I do not like going to the cinema anymore. I like watching movies on a massive screen, and the atmosphere is still a positive thing for me, but the people ruin the entire experience.
For example, a few friends and I went to the movies to see “The Visit” when it came out. “The Visit” is a horror film, and one of my friends had been really looking forward to watching it since he found out it was directed by the notorious M. Night Shyamalan. But the movie was ruined by the people in the theatre.
We were sitting two rows in front of a group of teenage girls who had probably been drinking something other than frozen cokes. Throughout the entire movie, they were loud, kicking the seats, talking through the scary parts, texting, and being generally obnoxious. Our group, along with a few other disgruntled cinema-goers did the “be quiet look-back and stare” move, as well as actually asking them to keep it down or leave the theatre, but they just laughed at us.
Since then, I haven’t enjoyed going to the movies. There is always someone who is loud, or talks through the film, or has crying children. For me, going to the movies is only fulfilling if it allows me to be completely emerged in the experience and any outside distractions take my enjoyment away from me.
The fact that I do not like the theatre but I’m still enjoying the movies is an important distinction to make. Roger Ebert believes that people “love the movies as much as ever. It’s the theaters that are losing their charm,” (Ebert 2011), and I am inclined to agree with him. The reasons that the viability of cinema theatres is changing in today’s world can be linked back to Torsten Hagerstrand’s theory of the spatial and temporal constraints of human activity.
Hagerstrand found that how humans interact with spaces has limitations, and he identified three constraints with these spaces.
Capability: the limitations on human movement due to physical or biological factors.
Coupling: the need to be in one place at and for a certain time, often interacting with people.
Authority: limitations on access and control by the owners of the space.
Looking at “The Ruined Visit” cinema experience through these three constraints gives an insight into why the cinema theatre may be becoming a less viable institution in modern times.
Late afternoon and evening sessions are often the busiest movie sessions to go to. With horror movies in general, night-time sessions tend to be the most popular times because of the audiences age and because it also adds to the horror experience. As well as this, movies tend to be more popular and the theatres more populated in the first few sessions of a movie. These are all examples of the capability constraints of the public movie theatre. The movie I went too had just been released and we went to the 7:30pm session, so the theatre was packed.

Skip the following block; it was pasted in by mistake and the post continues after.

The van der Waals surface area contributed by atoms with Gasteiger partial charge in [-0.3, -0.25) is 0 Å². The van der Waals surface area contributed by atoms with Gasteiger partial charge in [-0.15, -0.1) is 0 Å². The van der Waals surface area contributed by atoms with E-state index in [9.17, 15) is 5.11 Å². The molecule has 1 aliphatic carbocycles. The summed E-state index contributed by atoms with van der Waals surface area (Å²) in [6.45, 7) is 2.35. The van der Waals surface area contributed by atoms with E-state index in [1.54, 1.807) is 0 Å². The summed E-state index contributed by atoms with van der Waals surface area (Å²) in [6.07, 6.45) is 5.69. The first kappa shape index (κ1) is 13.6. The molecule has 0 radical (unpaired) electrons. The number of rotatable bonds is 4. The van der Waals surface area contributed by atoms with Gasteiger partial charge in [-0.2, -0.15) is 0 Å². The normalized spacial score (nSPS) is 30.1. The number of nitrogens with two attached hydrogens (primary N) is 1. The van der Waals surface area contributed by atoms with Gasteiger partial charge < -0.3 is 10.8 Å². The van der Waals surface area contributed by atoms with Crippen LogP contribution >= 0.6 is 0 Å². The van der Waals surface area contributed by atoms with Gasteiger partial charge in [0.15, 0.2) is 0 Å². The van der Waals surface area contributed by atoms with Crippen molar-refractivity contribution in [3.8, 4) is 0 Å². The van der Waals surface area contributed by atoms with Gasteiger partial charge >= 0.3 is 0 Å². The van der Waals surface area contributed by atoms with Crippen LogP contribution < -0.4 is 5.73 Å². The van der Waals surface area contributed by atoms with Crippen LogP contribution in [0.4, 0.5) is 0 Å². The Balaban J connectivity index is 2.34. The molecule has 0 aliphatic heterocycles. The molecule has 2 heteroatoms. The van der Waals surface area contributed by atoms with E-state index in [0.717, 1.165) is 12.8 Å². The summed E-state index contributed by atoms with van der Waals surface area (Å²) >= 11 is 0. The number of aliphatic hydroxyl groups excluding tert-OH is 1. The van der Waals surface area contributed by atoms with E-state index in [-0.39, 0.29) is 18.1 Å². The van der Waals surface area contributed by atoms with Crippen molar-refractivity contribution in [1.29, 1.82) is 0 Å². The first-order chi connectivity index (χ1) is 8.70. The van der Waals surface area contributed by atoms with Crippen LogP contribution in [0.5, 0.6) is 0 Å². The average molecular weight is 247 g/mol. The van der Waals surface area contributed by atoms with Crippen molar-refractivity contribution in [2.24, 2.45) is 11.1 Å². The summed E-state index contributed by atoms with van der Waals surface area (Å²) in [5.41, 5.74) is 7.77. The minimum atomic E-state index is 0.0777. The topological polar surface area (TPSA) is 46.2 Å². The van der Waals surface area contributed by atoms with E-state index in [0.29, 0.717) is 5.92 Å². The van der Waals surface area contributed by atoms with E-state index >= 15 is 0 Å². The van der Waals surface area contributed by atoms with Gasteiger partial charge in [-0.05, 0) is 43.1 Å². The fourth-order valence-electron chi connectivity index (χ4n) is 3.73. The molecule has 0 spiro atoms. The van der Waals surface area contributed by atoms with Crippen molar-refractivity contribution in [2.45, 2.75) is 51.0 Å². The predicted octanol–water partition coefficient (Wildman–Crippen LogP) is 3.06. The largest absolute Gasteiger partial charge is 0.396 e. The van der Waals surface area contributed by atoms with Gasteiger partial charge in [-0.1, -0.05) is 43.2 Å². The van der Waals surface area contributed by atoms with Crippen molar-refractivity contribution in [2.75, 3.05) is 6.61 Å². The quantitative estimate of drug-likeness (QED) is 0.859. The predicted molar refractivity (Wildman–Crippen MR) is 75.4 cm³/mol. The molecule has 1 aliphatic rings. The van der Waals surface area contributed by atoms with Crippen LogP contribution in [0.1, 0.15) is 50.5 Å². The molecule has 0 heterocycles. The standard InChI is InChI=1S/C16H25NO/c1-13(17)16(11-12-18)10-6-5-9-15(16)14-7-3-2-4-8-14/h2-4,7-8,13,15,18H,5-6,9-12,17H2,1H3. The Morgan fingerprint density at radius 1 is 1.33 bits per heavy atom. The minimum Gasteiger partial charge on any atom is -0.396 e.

The sheer amount of people in the theatre meant that there were very little empty seats. If the theatre hadn’t been so full, then we could have moved away from the obnoxious teenagers, but we didn’t have that option. That is the risk you run when attending a movie – it may be busy and full of people, and you can not control the actions of those around you. This is an example of the coupling constraint. Interestingly, the cinema has “rules” where even though you are in a room with people, you do not really interact with them.
These rules are put into place by the cinema authorities, but also dictated through social conventions. Most of the rules in place in theatres aim to maximise the cinema experience for everyone in attendance, such as no talking and no mobile phones. The authorities also dictate the prices of the movie tickets and candy bar foods, and these limitations are an example of the authority constraint. In the case of “The Ruined Visit”, no cinema employees came and removed the teenage girls from the theatre, even though someone went and complained.
The affordability of large home televisions, the ability to pirate movies almost as soon as they are released and the appeal of watching a film without having to adhere to any of the above space constraints are making cinemas less appealing. Unless it is a must-see new release where avoiding spoilers would be impossible, I would much prefer to watch the movie at home, where I could talk if I wanted, not be annoyed by other people, buy food that doesn’t cost a fortune and text if I want to text. I get the impression that many other people feel the same way in 2016.
Ebert, R 2011, ‘I’ll tell you why movie revenue is dropping…’, Roger Ebert’s Journal, <http://www.rogerebert.com/rogers-journal/ill-tell-you-why-movie-revenue-is-dropping> Accessed 28 August 2016.
Corbett, J 2001, ‘Torsten Hӓgerstrand, Time Geography’, CSISS Classics, Center for Spacially Integrated Social Science, <http://escholarship.org/uc/item/2t75b8sj> accessed 28 August 2016.